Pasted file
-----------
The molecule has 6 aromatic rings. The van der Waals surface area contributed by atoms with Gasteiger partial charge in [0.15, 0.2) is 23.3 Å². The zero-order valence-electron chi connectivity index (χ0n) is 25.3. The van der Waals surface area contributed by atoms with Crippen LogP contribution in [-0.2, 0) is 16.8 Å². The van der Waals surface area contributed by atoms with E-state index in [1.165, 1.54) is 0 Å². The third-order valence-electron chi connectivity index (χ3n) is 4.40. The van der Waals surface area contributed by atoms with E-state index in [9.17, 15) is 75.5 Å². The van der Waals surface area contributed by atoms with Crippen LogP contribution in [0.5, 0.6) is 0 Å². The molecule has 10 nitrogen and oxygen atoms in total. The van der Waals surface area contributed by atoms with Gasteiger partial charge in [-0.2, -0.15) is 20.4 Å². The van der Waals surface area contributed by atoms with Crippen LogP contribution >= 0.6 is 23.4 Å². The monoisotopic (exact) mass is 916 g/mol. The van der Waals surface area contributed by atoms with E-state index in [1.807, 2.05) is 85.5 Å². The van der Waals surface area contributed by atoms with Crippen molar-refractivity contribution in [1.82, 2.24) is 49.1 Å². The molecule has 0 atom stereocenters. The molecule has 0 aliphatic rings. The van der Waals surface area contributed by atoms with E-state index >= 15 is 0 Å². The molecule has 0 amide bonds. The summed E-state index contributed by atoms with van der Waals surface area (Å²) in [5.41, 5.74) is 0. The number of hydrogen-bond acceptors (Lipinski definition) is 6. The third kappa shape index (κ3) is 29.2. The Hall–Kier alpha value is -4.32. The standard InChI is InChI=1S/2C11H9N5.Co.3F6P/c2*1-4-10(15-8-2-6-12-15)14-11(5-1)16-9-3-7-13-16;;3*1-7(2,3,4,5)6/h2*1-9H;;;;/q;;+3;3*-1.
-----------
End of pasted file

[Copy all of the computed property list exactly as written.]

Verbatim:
The molecule has 6 aromatic rings. The van der Waals surface area contributed by atoms with Gasteiger partial charge in [0.15, 0.2) is 23.3 Å². The zero-order valence-electron chi connectivity index (χ0n) is 25.3. The van der Waals surface area contributed by atoms with Crippen LogP contribution in [-0.2, 0) is 16.8 Å². The van der Waals surface area contributed by atoms with E-state index in [1.165, 1.54) is 0 Å². The third-order valence-electron chi connectivity index (χ3n) is 4.40. The van der Waals surface area contributed by atoms with E-state index in [9.17, 15) is 75.5 Å². The van der Waals surface area contributed by atoms with Crippen LogP contribution in [0.5, 0.6) is 0 Å². The molecule has 10 nitrogen and oxygen atoms in total. The van der Waals surface area contributed by atoms with Gasteiger partial charge in [-0.2, -0.15) is 20.4 Å². The van der Waals surface area contributed by atoms with Crippen LogP contribution >= 0.6 is 23.4 Å². The monoisotopic (exact) mass is 916 g/mol. The van der Waals surface area contributed by atoms with E-state index in [1.807, 2.05) is 85.5 Å². The van der Waals surface area contributed by atoms with Crippen molar-refractivity contribution in [1.82, 2.24) is 49.1 Å². The molecule has 0 atom stereocenters. The molecule has 0 aliphatic rings. The van der Waals surface area contributed by atoms with E-state index >= 15 is 0 Å². The molecule has 0 amide bonds. The summed E-state index contributed by atoms with van der Waals surface area (Å²) in [5.41, 5.74) is 0. The number of hydrogen-bond acceptors (Lipinski definition) is 6. The third kappa shape index (κ3) is 29.2. The Hall–Kier alpha value is -4.32. The standard InChI is InChI=1S/2C11H9N5.Co.3F6P/c2*1-4-10(15-8-2-6-12-15)14-11(5-1)16-9-3-7-13-16;;3*1-7(2,3,4,5)6/h2*1-9H;;;;/q;;+3;3*-1.